Dover Daily Reporter, May 22, 1964 : Front Page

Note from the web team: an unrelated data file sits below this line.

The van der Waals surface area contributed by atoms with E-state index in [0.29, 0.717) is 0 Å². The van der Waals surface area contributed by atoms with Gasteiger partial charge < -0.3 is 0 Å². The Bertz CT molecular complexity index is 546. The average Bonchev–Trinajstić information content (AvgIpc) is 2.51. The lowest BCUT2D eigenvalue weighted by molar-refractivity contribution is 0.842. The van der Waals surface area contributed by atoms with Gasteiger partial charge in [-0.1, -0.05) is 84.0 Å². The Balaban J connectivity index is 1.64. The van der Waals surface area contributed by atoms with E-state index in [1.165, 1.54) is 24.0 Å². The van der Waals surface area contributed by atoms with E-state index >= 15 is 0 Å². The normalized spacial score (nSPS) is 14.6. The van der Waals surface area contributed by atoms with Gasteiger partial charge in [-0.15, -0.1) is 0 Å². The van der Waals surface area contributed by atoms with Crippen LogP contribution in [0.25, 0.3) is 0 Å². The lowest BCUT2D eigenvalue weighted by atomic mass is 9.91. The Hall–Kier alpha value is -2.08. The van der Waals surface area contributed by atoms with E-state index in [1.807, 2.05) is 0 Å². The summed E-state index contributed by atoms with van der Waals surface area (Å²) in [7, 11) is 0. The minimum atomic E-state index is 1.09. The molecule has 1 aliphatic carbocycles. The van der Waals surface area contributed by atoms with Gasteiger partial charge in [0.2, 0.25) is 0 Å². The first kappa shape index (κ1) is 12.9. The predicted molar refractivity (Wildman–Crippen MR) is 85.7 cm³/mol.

Publication: Dover Daily Reporter May 22, 1964